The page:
Computer-----USB----->Drive 1------FW------>Drive 2

    The results of this would match your observations. A FireWire cable between Drive 1 and Drive 2 will NOT be recognized. That only works if Drive 1 is connected to the computer via FireWire as well, as you had it before. The Firewire circuitry in the drives is independent of the USB circuitry, so what you are trying to do is impossible since there is no incoming data to the FireWire circuitry in Drive 1 to pass along (daisy chain) to Drive 2.

    In answer to the second part, simply put USB has no daisy chaining ability. That is why there is only one USB on the back of the drives, as a second would be useless. To use multiple USB drives on a system with a single USB port yes you need to use a hub. As long as the powered hub is noted as being USB 2.0 compliant (as to opposed to ancient ones that were only USB 1.1 compliant) there will be no slowdown whatsoever compared to plugging a USB drive directly into the port on the computer.

    USB 2, by it's very design specifications, is somewhat slower than FireWire 400 (and noticeably slower than it was if you were using FW 800 all the way in to the computer before as it appears you were) but there is no way around that.
  10. loweevan macrumors newbie

    Nov 29, 2008
    Thank you. Understanding the circuitry is very helpful. I'm glad to know not only that it won't work, but also why.

    I knew that the speeds would be a lot slower, and I've observed that already. I wish that it wasn't nearly $1,000 more for the mbp, but... so it goes.

    Thanks again for your answer. I really appreciate it.
  11. armatt macrumors newbie

    Aug 31, 2009
    just wondering if (obviously this is theoretical) there is any limit to daisy chaining?

    I use a 1TB Western Digital My Book for freelance filmmaking and am wondering how far ahead in advance i need to plan - ie: bite the bullet and get 2TB/4TB drive now while they're more expensive? or simply get another 1TB because that's all i need for now, knowing that i could daisy chain a third later on.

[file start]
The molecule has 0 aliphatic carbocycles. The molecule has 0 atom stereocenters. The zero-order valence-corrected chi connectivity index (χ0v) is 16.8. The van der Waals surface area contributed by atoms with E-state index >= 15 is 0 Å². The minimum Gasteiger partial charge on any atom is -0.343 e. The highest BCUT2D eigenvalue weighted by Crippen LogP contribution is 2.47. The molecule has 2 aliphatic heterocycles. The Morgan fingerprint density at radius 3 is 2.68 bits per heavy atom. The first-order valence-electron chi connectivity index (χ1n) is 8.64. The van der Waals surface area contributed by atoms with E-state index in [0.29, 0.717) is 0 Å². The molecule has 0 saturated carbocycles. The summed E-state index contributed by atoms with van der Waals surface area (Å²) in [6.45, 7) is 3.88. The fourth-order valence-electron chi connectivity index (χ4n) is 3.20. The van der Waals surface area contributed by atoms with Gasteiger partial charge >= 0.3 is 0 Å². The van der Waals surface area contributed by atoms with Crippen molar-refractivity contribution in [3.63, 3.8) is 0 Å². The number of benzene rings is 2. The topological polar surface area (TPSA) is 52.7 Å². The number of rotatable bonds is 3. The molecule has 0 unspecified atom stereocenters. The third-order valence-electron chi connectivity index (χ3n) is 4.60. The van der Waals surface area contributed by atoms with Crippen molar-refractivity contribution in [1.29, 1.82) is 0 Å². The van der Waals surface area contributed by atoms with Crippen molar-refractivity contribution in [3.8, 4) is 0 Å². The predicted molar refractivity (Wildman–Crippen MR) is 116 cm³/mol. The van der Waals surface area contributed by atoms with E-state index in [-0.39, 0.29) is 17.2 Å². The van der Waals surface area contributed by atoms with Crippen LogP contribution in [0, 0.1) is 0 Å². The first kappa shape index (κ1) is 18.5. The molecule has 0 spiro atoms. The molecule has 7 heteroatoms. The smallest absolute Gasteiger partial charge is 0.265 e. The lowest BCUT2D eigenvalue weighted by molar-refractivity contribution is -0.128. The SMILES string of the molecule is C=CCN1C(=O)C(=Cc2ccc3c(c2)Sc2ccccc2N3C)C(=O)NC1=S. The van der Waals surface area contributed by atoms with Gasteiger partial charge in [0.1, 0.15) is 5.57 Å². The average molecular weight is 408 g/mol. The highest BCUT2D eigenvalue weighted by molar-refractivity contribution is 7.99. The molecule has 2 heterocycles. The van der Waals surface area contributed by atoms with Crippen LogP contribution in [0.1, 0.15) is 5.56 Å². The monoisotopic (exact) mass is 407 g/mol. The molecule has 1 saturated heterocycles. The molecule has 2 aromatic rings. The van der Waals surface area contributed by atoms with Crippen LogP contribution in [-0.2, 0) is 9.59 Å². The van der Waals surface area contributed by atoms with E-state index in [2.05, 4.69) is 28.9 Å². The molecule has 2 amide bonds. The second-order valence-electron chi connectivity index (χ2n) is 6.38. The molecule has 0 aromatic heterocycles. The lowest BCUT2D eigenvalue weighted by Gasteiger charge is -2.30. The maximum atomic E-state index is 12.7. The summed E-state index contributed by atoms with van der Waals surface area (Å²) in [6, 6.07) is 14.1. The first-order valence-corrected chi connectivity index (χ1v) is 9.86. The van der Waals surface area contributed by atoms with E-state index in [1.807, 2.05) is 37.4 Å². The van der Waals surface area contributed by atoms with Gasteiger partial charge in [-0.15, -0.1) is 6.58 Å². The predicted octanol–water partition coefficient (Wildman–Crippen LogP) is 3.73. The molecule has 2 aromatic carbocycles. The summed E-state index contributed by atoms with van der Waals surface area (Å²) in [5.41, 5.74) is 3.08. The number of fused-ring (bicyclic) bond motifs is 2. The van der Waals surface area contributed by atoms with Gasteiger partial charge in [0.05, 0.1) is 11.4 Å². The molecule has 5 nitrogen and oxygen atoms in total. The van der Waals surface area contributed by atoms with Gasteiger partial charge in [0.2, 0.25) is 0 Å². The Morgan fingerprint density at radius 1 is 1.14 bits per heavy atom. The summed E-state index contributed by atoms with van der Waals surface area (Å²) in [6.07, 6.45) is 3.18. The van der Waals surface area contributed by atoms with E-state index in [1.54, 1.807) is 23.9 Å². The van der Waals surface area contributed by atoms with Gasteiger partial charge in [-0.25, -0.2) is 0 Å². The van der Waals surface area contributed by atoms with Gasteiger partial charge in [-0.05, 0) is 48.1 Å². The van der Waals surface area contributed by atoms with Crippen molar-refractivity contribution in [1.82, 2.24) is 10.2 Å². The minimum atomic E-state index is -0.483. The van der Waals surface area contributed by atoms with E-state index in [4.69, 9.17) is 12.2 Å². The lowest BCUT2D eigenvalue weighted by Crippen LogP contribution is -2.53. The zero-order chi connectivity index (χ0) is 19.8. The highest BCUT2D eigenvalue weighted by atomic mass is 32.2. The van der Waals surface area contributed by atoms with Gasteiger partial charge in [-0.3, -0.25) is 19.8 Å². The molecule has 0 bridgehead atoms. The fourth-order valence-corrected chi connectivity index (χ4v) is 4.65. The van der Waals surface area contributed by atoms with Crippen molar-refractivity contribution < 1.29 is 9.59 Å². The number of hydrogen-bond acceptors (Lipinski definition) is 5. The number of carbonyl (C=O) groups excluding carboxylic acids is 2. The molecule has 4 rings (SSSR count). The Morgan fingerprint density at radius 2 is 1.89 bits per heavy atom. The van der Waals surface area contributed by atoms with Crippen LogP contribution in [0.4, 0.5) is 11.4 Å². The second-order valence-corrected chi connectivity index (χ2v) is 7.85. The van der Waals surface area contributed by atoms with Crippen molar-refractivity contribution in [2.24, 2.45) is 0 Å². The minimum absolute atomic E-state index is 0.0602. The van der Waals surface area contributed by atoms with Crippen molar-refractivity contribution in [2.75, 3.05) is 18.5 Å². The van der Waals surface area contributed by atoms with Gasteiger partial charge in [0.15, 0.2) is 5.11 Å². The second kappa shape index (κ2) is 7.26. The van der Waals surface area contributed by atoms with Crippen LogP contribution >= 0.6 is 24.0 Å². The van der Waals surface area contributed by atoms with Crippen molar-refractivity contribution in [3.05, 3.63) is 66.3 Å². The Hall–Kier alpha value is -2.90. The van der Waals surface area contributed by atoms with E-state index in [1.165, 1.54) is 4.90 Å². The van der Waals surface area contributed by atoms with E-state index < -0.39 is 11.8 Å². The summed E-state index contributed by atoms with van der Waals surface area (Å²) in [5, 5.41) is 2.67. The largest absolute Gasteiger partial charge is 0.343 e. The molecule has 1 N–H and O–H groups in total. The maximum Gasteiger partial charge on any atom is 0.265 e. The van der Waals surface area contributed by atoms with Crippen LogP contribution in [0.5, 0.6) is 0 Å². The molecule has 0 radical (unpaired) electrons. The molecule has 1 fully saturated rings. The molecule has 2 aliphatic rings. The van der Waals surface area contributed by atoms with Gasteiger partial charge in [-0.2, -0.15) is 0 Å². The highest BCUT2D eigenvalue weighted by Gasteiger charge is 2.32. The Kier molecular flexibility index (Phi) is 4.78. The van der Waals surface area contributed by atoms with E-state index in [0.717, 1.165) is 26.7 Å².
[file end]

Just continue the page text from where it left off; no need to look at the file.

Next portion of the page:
does anyone have any experience daisy chaining 3+ externals?
  12. jackerin macrumors 6502a

    Jun 29, 2008
    Try googling for Firewire daisychain limit or something, iirc the limit is at 64 devices...
  13. maghemi macrumors 6502

    Aug 7, 2009
    Melbourne Australia
    I've had 3 daisy chained to each other working fine. However what you have to remember is they're all sharing the same firewire bandwidth. So if you're copying a large file to one of the three drives, and then trying to run things off another drive, they'll be sharing the bandwidth and hence slow down.
  14. modernmagic macrumors member

    Sep 14, 2003
    When you daisy chain firewire drives and copy files from one to another do the files get transferred to the mac and then back to the drives?

    1 gb file on drive A > transferred to macbook
    macbook transferres file to drive B

    I am asking because I have a 400 mhz pismo powerbook running as my backup system. I want to now make a duplicate of the FW drive A, connected to the pismo, onto Drive B and store it offsite. At 400 mhz I would assume the pismo would bottle neck the copying of 2 TB of data and take days.

    If the FW 400 daisy chain was not bottle necked by the pismo then then copying of 2 tb would be much faster.
  15. jpyc7 macrumors 6502

    Mar 8, 2009
    Denver, CO
    I've read on the wikipedia page that Firewire allows peer-to-peer communication which means that the host processor would not be as involved. The interface chip on your powerbook might still be involved depending on whether the electrical connections are direct or not. Anyway, your host processor will still be involved to some extent since I am sure that it gets updates on how far along the copying is.

    However, there shouldn't be a temporary image copy on your macbook hard drive. So your internal HD is not a bottleneck.
  16. modernmagic macrumors member

    Sep 14, 2003
    thanks for the reply.

    Here is my experience:
    Drive A FW400 to 400mhz pismo powerbook
    Drive B USB to 400 mhz pismo
    Estimated copy time 190 hours